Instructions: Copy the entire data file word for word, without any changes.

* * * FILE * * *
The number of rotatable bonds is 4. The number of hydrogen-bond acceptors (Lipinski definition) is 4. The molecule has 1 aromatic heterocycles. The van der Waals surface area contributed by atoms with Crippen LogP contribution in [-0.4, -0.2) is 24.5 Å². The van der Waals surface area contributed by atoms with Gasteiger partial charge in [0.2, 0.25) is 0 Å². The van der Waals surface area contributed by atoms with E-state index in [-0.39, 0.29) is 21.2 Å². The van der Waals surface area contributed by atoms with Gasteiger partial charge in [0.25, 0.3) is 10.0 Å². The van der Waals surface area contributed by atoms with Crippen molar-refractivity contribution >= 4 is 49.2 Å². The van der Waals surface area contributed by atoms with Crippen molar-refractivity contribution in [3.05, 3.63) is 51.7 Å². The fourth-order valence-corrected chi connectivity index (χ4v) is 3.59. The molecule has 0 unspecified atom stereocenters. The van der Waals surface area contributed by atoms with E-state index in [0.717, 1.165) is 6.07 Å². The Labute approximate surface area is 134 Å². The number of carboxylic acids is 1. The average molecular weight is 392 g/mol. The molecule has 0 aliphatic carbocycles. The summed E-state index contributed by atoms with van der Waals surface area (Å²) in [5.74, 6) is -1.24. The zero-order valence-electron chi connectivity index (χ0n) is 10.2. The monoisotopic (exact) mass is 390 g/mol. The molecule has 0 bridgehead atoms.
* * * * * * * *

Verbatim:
The number of rotatable bonds is 4. The number of hydrogen-bond acceptors (Lipinski definition) is 4. The molecule has 1 aromatic heterocycles. The van der Waals surface area contributed by atoms with Crippen LogP contribution in [-0.4, -0.2) is 24.5 Å². The van der Waals surface area contributed by atoms with Gasteiger partial charge in [0.2, 0.25) is 0 Å². The van der Waals surface area contributed by atoms with E-state index in [-0.39, 0.29) is 21.2 Å². The van der Waals surface area contributed by atoms with Gasteiger partial charge in [0.25, 0.3) is 10.0 Å². The van der Waals surface area contributed by atoms with Crippen molar-refractivity contribution >= 4 is 49.2 Å². The van der Waals surface area contributed by atoms with Crippen molar-refractivity contribution in [3.05, 3.63) is 51.7 Å². The fourth-order valence-corrected chi connectivity index (χ4v) is 3.59. The molecule has 0 unspecified atom stereocenters. The van der Waals surface area contributed by atoms with E-state index in [0.717, 1.165) is 6.07 Å². The Labute approximate surface area is 134 Å². The number of carboxylic acids is 1. The average molecular weight is 392 g/mol. The molecule has 0 aliphatic carbocycles. The summed E-state index contributed by atoms with van der Waals surface area (Å²) in [5.74, 6) is -1.24. The zero-order valence-electron chi connectivity index (χ0n) is 10.2. The monoisotopic (exact) mass is 390 g/mol. The molecule has 0 bridgehead atoms.